Venous Gasometry: Definition, Indications, Background, Sampling, Analysis and Contraindications

The usefulness of this diagnostic tool depends on the ability to interpret the results correctly.

Arterial blood gas (ABG) analysis is essential for diagnosing and managing a patient’s oxygenation status and acid-base balance.

Acid-base balance disorders can create complications in many disease states, and sometimes the abnormality can be so severe that it becomes a life-threatening risk factor.

A thorough understanding of acid-base balance is mandatory for any physician and intensivist, and the anesthesiologist is no exception.

The three widely used approaches to acid-base physiology are HCO3- (in the context of pCO2), excess standard base (EBS), and vital ion difference (SID).

More than 20 years have passed since Stewart’s concept of big ionic difference was introduced, defined as the absolute difference between fully dissociated anions and cations.

According to electrical neutrality, this difference is balanced by weak acids and carbon dioxide.


Vital ion difference is defined as weak acids, and carbon dioxide has been re-designated as substantial ion difference (SIDe) identical to “buffer base.”

Similarly, Stewart’s original term for total weak acid concentration (ATOT) is now defined as dissociated anions (A-) plus undissociated soft acid forms (AH). In English).

This is known as an anion gap (AG) when the average concentration is caused by A-.

Therefore, all three methods produce nearly identical results when used to quantify the acid-base status of a given blood sample.


The arteries are the large vessels that carry oxygenated blood from the heart.

The distribution of the systemic arteries is like a branched tree, whose common trunk, formed by the aorta, begins in the left ventricle, while the smaller branches extend to the peripheral parts of the body and the contained organs.

Arterial blood gas sampling by direct vascular puncture is a procedure that is often practiced in the hospital setting.

The relatively low incidence of significant complications, its ability to be performed at the bedside, and its rapid analysis make it an essential tool.

It is used by physicians to direct and redirect the treatment of their patients, incredibly critically ill patients.

Arterial blood gas sampling provides valuable information about acid-base balance at a specific point in a patient’s disease.

It is the only reliable determination of ventilation success as evidenced by carbon dioxide content.

It is a more accurate measure of successful gas exchange and oxygenation. The arterial blood gas sample is the only way to determine the alveolar-arterial oxygen gradient accurately.

Because arterial blood gas sampling results only reflect the physiological status of the patient at the time of sampling, they must be carefully correlated with the evolving clinical scenario and any changes in the patient’s treatment.

Sampling and analysis

Arterial blood for blood gas analysis is usually drawn by a respiratory therapist and sometimes by a phlebotomist, nurse, paramedic, or physician.

Blood is most commonly drawn from the radial artery because it is easily accessible, can be compressed to control bleeding, and has less risk of occlusion.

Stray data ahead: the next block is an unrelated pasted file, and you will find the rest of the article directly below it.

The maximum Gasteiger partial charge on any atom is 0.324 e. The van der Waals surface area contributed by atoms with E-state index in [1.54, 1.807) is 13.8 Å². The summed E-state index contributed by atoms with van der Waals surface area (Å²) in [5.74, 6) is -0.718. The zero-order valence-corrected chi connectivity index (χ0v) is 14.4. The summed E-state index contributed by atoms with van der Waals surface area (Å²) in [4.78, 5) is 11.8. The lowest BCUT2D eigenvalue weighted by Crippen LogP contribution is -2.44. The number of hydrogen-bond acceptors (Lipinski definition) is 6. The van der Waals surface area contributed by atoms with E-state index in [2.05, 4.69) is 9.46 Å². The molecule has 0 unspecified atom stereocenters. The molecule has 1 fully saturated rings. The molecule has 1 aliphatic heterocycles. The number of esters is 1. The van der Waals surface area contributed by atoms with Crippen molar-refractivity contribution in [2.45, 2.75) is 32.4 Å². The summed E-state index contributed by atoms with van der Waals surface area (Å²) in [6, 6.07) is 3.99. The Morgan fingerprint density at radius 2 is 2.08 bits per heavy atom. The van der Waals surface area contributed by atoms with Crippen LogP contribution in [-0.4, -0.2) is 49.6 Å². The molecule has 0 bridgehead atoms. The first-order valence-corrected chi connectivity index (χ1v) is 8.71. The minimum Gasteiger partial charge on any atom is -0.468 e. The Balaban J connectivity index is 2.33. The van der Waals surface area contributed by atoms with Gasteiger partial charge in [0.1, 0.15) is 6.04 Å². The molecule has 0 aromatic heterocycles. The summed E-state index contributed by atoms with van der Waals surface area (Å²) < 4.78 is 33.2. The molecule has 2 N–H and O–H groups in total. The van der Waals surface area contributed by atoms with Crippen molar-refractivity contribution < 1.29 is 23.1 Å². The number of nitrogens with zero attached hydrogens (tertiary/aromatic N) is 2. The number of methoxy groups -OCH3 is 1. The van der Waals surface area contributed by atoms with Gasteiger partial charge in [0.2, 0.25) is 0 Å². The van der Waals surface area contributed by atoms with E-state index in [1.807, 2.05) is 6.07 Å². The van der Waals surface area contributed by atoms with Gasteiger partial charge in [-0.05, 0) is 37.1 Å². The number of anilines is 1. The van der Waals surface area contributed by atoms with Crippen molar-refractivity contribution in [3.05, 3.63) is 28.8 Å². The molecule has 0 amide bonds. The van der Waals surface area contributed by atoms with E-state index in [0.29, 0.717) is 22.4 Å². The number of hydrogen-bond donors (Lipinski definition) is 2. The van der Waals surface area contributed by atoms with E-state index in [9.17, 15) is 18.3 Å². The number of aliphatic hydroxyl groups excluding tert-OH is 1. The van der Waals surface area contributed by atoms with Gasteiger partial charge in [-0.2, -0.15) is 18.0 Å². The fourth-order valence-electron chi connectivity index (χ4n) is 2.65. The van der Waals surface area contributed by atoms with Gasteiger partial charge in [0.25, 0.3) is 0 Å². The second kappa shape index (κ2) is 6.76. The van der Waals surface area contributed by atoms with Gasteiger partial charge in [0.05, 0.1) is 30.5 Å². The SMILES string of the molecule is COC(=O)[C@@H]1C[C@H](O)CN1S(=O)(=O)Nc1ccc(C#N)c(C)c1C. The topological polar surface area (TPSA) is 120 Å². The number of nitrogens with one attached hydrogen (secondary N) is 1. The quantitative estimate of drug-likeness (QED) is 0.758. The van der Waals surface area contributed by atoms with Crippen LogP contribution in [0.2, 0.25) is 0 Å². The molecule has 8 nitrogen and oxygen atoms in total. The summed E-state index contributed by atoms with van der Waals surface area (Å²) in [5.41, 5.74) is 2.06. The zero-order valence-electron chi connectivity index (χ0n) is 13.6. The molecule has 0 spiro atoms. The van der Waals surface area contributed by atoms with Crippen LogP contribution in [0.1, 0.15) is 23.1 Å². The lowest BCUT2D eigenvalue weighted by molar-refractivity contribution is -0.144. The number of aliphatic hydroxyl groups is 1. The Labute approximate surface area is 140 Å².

The selection of the radial artery from which it is based on the result of an Allen test.

The brachial artery (or, less commonly, the femoral artery) is also used, especially in emergencies or for children. Blood can also be drawn from an arterial catheter already placed in one of these arteries.

There are plastic and glass syringes used for blood gas sampling. Most needles are prepackaged and contain a small amount of heparin to prevent clotting.

Other syringes may need to be heparinized, drawing a small amount of liquid heparin and squirting it again to remove air bubbles.

Once the sample is obtained, care must be taken to remove visible gas bubbles, as these bubbles can dissolve in the selection and produce inaccurate results.

The sealed syringe is taken to a blood gas analyzer.

If a plastic blood gas syringe is used, the sample must be transported, kept at room temperature, and analyzed within 30 minutes.

If extended delays (i.e., more than 30 minutes) are expected before analysis, the sample should be drawn into a glass syringe and immediately placed on ice.

Standard blood tests can also be performed on arterial blood, such as measuring glucose, lactate, hemoglobins, dishemoglobins, bilirubin, and electrolytes.

Derived parameters include bicarbonate concentration, arterial oxygen saturation (SaO2), and base excess.

The bicarbonate concentration is calculated from the measured pH and the partial pressure of carbon dioxide (PCO2) using the Henderson-Hasselbalch equation.

Arterial Oxygen Saturation is derived from measured PO2 and is calculated based on the assumption that all measured hemoglobin is normal hemoglobin (oxy or deoxy).


The machine used for the analysis draws this blood from the syringe and measures the pH and partial pressures of oxygen and carbon dioxide.

The bicarbonate concentration is also calculated. These results are usually available for interpretation within five minutes.

Two methods have been used in medicine to manage blood gases in hypothermic patients: the pH-stat method and the alpha-stat method. Recent studies suggest that the α-stat process is superior.

  • pH-stat – pH and other ABG results are measured at actual patient temperature.

The goal is to maintain a pH of 7.40 and blood pressure of carbon dioxide (paCO2) at 5.3 kPa (40 mmHg) at the patient’s actual temperature. It is necessary to add CO2 to the oxygenator to achieve this goal.

  • α-stat (alpha-stat): pH and other ABG results are measured at 37 ° C, regardless of patient temperature.